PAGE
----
Contractor Talk - Professional Construction and Remodeling Forum banner
1 - 20 of 31 Posts

·
Registered
Joined
·
1 Posts
Discussion Starter · #1 ·
So I have been doing remodeling for about 15 years and finally started my own small business. I do flooring installation of vinyl and hard surfaces(wood, tile , laminates and vinyl planking). Me and a friend started a partnership everything is 50 50 there but now we are left wondering what to save for all expences. We basically just split all earnings 3 ways. Me, him and the company. We are just wondering is that to much or to little?? And what should we be paying ourselves? And what to save to keep the company successful?
 

·
Owner/Installer
Joined
·
66 Posts
I own a flooring business in south jersey. I don't take a salary and spend whatever I have to on supplies. It sounds to me like you are ahead of the game splitting it like that. I think youre in good shape! Congrats on the start!
 

·
Registered
Joined
·
121 Posts
Pay yourself as much as you can but not to much where you pricing your work to high. It can be pretty darn hard to figure out if your to high in the general contracting business but if you stick to a certain trade like you do it should be fairly easy.

I think you should have a little better system than splitting the profits in thirds though...

Here is what I have learned to do. I'm still a new company....

First I figured what I wanted to get paid after taxes. I made it a bit more than I used to make when I worked for my previous employer in the same trade. I pay myself only for the labor I do on the jobs since I am a hands on contractor.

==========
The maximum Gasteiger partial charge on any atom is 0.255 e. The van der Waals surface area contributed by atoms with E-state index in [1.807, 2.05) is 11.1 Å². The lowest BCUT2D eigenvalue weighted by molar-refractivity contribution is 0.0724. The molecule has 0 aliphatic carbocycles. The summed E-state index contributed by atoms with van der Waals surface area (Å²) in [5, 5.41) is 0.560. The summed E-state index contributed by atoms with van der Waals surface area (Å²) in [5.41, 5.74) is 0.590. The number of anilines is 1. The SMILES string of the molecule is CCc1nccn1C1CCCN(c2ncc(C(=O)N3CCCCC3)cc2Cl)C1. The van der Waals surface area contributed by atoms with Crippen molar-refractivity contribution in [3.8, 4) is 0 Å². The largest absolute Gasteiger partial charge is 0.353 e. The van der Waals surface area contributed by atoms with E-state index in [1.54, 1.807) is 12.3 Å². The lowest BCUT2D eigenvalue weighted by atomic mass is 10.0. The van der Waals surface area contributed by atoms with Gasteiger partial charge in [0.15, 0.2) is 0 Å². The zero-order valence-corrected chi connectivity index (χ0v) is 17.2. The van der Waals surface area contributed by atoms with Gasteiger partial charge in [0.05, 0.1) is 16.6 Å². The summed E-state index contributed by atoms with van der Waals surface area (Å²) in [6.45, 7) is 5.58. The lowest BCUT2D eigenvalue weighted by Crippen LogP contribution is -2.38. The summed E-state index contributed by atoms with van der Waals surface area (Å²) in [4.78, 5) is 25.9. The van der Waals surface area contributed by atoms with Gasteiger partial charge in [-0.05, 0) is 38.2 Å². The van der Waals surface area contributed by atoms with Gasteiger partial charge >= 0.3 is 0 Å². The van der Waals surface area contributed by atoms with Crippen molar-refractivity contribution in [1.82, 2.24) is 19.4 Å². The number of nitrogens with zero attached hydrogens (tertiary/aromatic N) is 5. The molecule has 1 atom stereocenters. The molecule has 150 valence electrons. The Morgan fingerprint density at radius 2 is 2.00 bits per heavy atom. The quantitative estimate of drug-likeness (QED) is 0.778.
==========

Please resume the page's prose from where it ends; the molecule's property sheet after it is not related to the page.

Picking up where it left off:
Then I estimated how much work my company would do for one year which is the Projected Job Costs - the total cost to complete jobs (what I get paid and other all job costs) Lets just say 100k for ease

Next I figure my overhead, which is what it costs for my company to run throughout the year. (insurances, licenses, truck tag, tires, vehicle maintenance, marketing, uniforms, tools, phone bill, new trailer purchase etc.) Lets say 15k

Then I figured how much profit I wanted my company to make for the year and it seems that if you can make 10% then you doing good. So 10% of 100k is 10k.

Now I can figure my markup... From 100k of business I need to also generate an additional 25k of $$$ to cover the overhead (15k) and the profit (10k). This 100k+15k+25k= Total Volume

In order to make that extra 25k off of the 100k I need to markup every job by 25%. 100k x 25% = 125k So you would be marking up your labor and any other job costs (materials, fuel, subcontractors etc.)


From my understanding, companies where the owner may not be on the job doing the work you would increase the markup and that would generate the money to pay your salary.

But to get to that point you need high volume so that the salary markup can be spread among more jobs or your prices would probably be to high. So I hope to get to a higher volume that way I can pay myself for the labor I do on jobs and also a salary.